As a licensee, you’re probably aware that you have a range of responsibilities relating to the distribution of alcohol under the Liquor Control Reform Act 1998 (the Act). You may not be aware, however, of some of the rights you have as a licensee.
You have the right to ask for a second form of identification:
If you suspect that a person attempting to enter, or purchase alcohol on your premises, may be underage, or banned from your venue, you, or your authorised security personnel, have the right to ask to view a second form of identification. You can also request to see a second form of identification if you believe the initial form provided may be fake. This process will allow you to confirm the age of a potential patron and ensures you know the true identity of those entering your venue.
You have the right to ask questions relating to the identification provided:
When patrons present at your venue, you and your security personnel have the right to ask questions relating to any identification they provide. If you suspect that the identification offered by the patron may be fake, you can ask some simple questions that the patron should be able to easily answer.
These questions might include:
“What month were you born”?
“What is your middle initial”?
“What is your postcode”?
“What is your star sign”?
“What street do you live on”?
You have the right to remove a person who you believe has supplied, or is about to supply, liquor to another person who is intoxicated on your licensed premises.
There are times when it is necessary, due to your responsibilities under the Act, to deny service of alcohol to patrons you suspect to be intoxicated. It’s important that you then ensure that all of the other staff on your premises are aware that, that particular patron is no longer to be supplied alcohol by the venue or by other patrons.
In order to ascertain whether a patron is intoxicated, it is necessary to observe whether their speech, balance, coordination and/ or general behavior indicate signs of impairment. If this is found to be the case and it is reasonable to believe that the impairment is the result of the consumption of liquor, it is important to halt the supply of alcohol to this person.
If you suspect another patron has supplied or is about to supply alcohol to an intoxicated person, you have the right to remove that person from your licensed premises.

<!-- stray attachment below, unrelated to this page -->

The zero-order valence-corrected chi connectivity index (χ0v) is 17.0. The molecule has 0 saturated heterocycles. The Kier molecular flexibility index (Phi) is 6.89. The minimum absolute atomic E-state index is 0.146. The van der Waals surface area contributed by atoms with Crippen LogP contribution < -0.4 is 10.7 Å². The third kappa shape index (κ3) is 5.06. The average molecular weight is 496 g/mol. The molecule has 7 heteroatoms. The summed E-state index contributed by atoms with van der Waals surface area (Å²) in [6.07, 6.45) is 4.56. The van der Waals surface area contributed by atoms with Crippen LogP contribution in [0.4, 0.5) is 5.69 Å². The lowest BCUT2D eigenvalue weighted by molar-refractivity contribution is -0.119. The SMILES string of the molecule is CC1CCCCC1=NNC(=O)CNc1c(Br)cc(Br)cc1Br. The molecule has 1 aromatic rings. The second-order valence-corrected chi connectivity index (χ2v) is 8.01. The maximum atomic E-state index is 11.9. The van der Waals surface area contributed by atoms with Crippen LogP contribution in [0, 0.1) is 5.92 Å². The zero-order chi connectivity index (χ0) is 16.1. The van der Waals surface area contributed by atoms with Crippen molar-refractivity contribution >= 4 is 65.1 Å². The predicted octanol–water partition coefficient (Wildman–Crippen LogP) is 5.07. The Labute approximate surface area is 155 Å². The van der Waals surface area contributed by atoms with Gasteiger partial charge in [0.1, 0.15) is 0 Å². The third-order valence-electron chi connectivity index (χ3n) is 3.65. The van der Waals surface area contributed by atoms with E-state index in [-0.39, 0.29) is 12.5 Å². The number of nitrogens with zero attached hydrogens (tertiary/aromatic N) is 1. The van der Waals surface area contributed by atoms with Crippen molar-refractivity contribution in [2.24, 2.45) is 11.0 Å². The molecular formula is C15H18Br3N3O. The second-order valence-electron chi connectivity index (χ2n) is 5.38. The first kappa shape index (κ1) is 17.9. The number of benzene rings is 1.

You have the right to forcefully remove a person from your licensed premises
Many licensees are aware that they have the right to remove a person from their licensed premises; however, there are a range of factors you must consider before this action is undertaken.
You have the right to remove a person from your licensed premises, but you must use approved crowd controller to undertake this removal. This approved crowd controller must also be under your direct supervision while removing any patron. Patrons should also have the option of leaving voluntarily, prior to being removed with the use of force.
If you, as the licensee, are unavailable to supervise this removal, the person responsible for the venue at that time may instead supervise the removal of the patron.
The right to bar a person from entering or remaining on your licensed premises for a specified period of time
If you are satisfied that the welfare of a person is seriously at risk as a result of the consumption of liquor, you have the right to issue a Barring Order, restricting them from entering or remaining on your licensed premises for a period of time. You can also bar a person from your premises if they commit an offence or if they behave in an offensive or disorderly manner.
This right is particularly important to remember when dealing with patrons who regularly cause issues within your venue.
To issue a Barring Order, you must know the name of the person, and if possible, their address and date of birth. You must also maintain a record of the people you have barred under this process. The Barring Order booklets, which contain 25 carbon copy forms, are available by sending an email to the VCGLR. If a person does not comply with a Barring Order, Victoria Police may issue them with an on-the-spot fine and have the option of formally charging them with an offence.
It is always a good idea to make sure you use an Incident Register in your venue to record such matters, not only as possible evidence at a later date, but also to show Inspectors and Police how active your venue is in maintaining compliance.
To request to change or cancel a barring order, follow this link.
If you’d like any further information on your rights as a licensee, get in touch with James and Steve from On Tap Liquor Consulting here